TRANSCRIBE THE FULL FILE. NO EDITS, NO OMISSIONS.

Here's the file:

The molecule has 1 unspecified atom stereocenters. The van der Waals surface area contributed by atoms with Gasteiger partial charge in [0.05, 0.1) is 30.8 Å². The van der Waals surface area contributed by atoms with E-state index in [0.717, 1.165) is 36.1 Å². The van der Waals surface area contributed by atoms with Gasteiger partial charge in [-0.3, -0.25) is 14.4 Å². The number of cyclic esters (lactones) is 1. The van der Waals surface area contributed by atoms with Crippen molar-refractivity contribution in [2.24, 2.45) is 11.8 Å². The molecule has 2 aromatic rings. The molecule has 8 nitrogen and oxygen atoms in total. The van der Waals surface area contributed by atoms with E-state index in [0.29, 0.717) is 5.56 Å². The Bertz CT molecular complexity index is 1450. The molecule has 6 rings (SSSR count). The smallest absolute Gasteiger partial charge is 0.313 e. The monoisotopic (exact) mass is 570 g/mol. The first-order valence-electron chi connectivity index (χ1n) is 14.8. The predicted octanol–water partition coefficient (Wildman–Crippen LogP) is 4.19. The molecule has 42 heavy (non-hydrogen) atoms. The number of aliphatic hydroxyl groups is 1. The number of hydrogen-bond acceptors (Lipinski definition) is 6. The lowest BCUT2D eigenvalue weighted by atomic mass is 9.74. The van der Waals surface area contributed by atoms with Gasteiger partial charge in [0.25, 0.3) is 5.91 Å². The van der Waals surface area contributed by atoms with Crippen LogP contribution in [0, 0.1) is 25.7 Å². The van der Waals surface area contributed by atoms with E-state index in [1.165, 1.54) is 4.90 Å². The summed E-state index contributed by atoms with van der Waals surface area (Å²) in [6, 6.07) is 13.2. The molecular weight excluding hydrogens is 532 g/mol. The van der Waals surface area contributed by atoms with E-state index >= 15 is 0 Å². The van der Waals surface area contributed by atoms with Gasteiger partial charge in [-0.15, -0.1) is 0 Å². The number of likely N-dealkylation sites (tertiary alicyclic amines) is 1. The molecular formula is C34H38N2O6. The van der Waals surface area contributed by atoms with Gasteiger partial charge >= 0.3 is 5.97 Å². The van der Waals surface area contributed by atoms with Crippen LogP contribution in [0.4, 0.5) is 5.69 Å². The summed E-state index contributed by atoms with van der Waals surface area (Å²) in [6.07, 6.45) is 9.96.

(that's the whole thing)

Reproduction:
The molecule has 1 unspecified atom stereocenters. The van der Waals surface area contributed by atoms with Gasteiger partial charge in [0.05, 0.1) is 30.8 Å². The van der Waals surface area contributed by atoms with E-state index in [0.717, 1.165) is 36.1 Å². The van der Waals surface area contributed by atoms with Gasteiger partial charge in [-0.3, -0.25) is 14.4 Å². The number of cyclic esters (lactones) is 1. The van der Waals surface area contributed by atoms with Crippen molar-refractivity contribution in [2.24, 2.45) is 11.8 Å². The molecule has 2 aromatic rings. The molecule has 8 nitrogen and oxygen atoms in total. The van der Waals surface area contributed by atoms with E-state index in [0.29, 0.717) is 5.56 Å². The Bertz CT molecular complexity index is 1450. The molecule has 6 rings (SSSR count). The smallest absolute Gasteiger partial charge is 0.313 e. The monoisotopic (exact) mass is 570 g/mol. The first-order valence-electron chi connectivity index (χ1n) is 14.8. The predicted octanol–water partition coefficient (Wildman–Crippen LogP) is 4.19. The molecule has 42 heavy (non-hydrogen) atoms. The number of aliphatic hydroxyl groups is 1. The number of hydrogen-bond acceptors (Lipinski definition) is 6. The lowest BCUT2D eigenvalue weighted by atomic mass is 9.74. The van der Waals surface area contributed by atoms with Gasteiger partial charge in [0.25, 0.3) is 5.91 Å². The van der Waals surface area contributed by atoms with Crippen LogP contribution in [0, 0.1) is 25.7 Å². The van der Waals surface area contributed by atoms with E-state index in [1.165, 1.54) is 4.90 Å². The summed E-state index contributed by atoms with van der Waals surface area (Å²) in [6, 6.07) is 13.2. The molecular weight excluding hydrogens is 532 g/mol. The van der Waals surface area contributed by atoms with E-state index >= 15 is 0 Å². The van der Waals surface area contributed by atoms with Gasteiger partial charge in [-0.15, -0.1) is 0 Å². The number of likely N-dealkylation sites (tertiary alicyclic amines) is 1. The molecular formula is C34H38N2O6. The van der Waals surface area contributed by atoms with Gasteiger partial charge >= 0.3 is 5.97 Å². The van der Waals surface area contributed by atoms with Crippen LogP contribution in [0.4, 0.5) is 5.69 Å². The summed E-state index contributed by atoms with van der Waals surface area (Å²) in [6.07, 6.45) is 9.96.